Two counties went for Gore. Ingham and Calhoun. In 2004, Calhoun County flipped. It is a swing county if there was one. Battle Creek and Albion go democrat, withthe rest of the area going Republican for the most part. The key is how democrat Battle Creek itself goes. It's leans that way, not overwhelmingly. Shiawassee and Eaton Counties are also very competitive. Bush narrow won then in 2000, although won them by a more comfortable margin in 2004. They are very friendly to democrats on the state level however, so don't take them for granted. Clinton County is a base Republican county for the most part, but not as much on the state level. The Lansing influence affects all three of those counties. Clinton County also has a bit of East Lansing moving into Bath. Will that effect the numbers this year? Kerry won Bath Township by 3 votes and East Lansing's Clinton County portion by 99 votes. Few were cast there.

Ingham County is the base of the democrats in this area. It's the home of Lansing and East Lansing. Okemos is also strongly democrat. It went 58% in 2004 and 57% in 2000. In both elections there was about a 22,000 vote spread. McCain will lose big in those three areas, but can make up for some of it in Holt, Mason, and the rural areas. If he can get the spread under 20,000 he'll be a great shape. I don't expect that there.

Jackson is a key county here. It's narrowly Republican with the city leaning democrat and the county leaning Republican. It went 56% in 2004 which surprised me a little. It's normally not that solid. South of the Jackson area, the GOP base counties are Hillsdale and Branch Counties. Lenawaee County is conservative, not republican, but Bush won it by a good margin in 2004. That is Tim Walberg country, and he'll get his backers out to vote. I think all three of them go big for McCain. They have to, if he'll have a chance.

I included Shiawassee (Owosso), Clinton (DeWitt), Eaton (Charlotte), Ingham (Lansing), Jackson, Calhoun (Battle Creek), Branch (Coldwater), Hillsdale, and Lenawee (Adrian) Counties.

The Thumb:
The thumb is conservative, not necessarily republican. There are a lot of ticket splitters here. It's like North Michigan. In fact, two state reps there are democrats, as well as state senator Jim Barcia (partly due to Bay City). Bush did win the area twice with 53% (13,364 spread) and 56% (23,585 spread) of the vote. All of the thumb counties went for Bush. St Clair County is competitive and Tuscola County is sometimes compeitive (more so locally). They both shifted right in 2004. Lapeer leans GOP and was 58% in 2004. Huron County leans GOP (locally competitive) Sanilac County is a GOP base county consistantly. The cultural issues should work well in McCain/Palin's favor here.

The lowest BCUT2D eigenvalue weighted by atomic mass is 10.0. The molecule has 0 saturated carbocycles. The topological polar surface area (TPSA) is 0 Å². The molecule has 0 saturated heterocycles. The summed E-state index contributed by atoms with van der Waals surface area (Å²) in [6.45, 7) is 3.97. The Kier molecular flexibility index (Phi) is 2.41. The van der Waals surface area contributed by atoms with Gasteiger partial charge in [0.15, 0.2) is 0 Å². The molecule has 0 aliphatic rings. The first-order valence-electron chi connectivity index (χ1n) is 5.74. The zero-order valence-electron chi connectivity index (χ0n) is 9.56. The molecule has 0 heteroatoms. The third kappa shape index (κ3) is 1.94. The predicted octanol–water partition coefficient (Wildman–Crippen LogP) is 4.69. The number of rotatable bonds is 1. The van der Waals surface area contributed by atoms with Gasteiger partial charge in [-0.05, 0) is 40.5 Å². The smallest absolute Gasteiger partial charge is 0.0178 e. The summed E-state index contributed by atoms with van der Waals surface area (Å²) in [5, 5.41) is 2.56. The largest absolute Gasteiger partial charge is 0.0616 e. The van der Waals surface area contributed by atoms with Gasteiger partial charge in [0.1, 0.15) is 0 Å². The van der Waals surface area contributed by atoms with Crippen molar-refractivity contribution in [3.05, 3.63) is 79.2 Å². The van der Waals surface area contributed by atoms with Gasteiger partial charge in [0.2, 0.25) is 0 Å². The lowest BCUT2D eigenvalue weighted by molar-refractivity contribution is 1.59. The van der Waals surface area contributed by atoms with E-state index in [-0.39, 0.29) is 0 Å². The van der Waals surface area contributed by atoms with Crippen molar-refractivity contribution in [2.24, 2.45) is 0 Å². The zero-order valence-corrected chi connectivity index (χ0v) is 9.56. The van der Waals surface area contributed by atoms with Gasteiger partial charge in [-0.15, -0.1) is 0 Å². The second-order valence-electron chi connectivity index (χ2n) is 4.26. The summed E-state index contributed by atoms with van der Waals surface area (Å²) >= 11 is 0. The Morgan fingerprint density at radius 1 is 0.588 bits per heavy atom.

I included Huron (Bad Axe), Sanilac (Sandusky), Tuscola (Caro), Lapeer, and St Clair (Port Huron) counties.

SE Michigan (Outside Tri-County)
I included three counties here as I do not consider them "Detroit area" like I do the tri-county area. Livingston County is 1/2 between four metro counties of different areas. Washtenaw County is its own main area. Monroe County is closer to Toledo, Ohio than it is to Detroit. This area overall went 52% to Gore by 20916 votes and 53% for Kerry by 22,248 votes largely on the strength of one county. Livingston County is base GOP. Washtenaw County base democrat. Monroe County is up for grabs each election.

Livingston County went 59% Bush in 2000 with a 15,900 vote spread and 63% for Bush in 2004 with a 24,900 vote spread. If McCain's going to win, it needs to improve on the 2004 numbers because of Washtenaw County.

Monroe County is a swing county. Gore won it in 2000 by 2600 votes(51%) and Bush won it in 2004 by 1400 votes (51%). Western Monroe County leans more Republican and Eastern Monroe County leans more democrat, however democrats can win in the western part of the county, and republicans in the eastern part. It is largely blue collar and has a labor heritage.

Washtenaw County is the number two democrat county in the state. Gore won it in 2000 with 60% and a nearly 35000 vote spread. Kerry won it in 2004 with 63% and a nearly 49,000 vote spread. Most of that gain is from Ann Arbor, Ypsi, and its main townships like Scio, Pittsfield, and Superior. I expect something similar to the latter with Obama. He might not run as well in the rural areas that lean slightly GOP like Manchester, but he'll fit right in at Ann Arbor. He's one of them right to the core.

The only way this section is close is if Monroe goes big for McCain (55%+) and Livingston gets big turnout and a 65%+ for McCain. I can see Livingston going that way. Monroe maybe, for one reason. One thing I notice that surprised me at the McCain event in Sterling Heights was a group of Catholic nuns. I did not expect that at all. Most nuns I do know lean democrat because of pacifism and labor sympathies, although they are pro-life. Monroe is home to the Immaculate Heart of Mary. Depending on the issues, I can see that as an advantage to either side.

Tri-County Detroit area:
Oakland, Macomb, and Wayne Counties. Overall this area went 58% for Gore and 58% for Kerry. The vote spread in 2000 was 322,635 votes and in 2004 was 339,045 votes. These three counties are the key.

Macomb County - Gore won it with 50% and by almost 8400 votes. Bush won it with 50% by slightly over 6000 votes. That's not good enough to win. McCain needs to get at least a 15,000 vote margin here. That means reducing his losses in Warren, Mt Clemens, Clinton Township (must win), St Clair Shores (Must win) Eastpointe, and Roseville, and getting better gains out of the northern tier (Shelby Township, Washington Township, Macomb Township) The most important areas are around M-59 and I-94. Sterling Heights, Clinton Township, Harrison Township, Chesterfield Township, and St Clair Shores. That will make or break either candidate.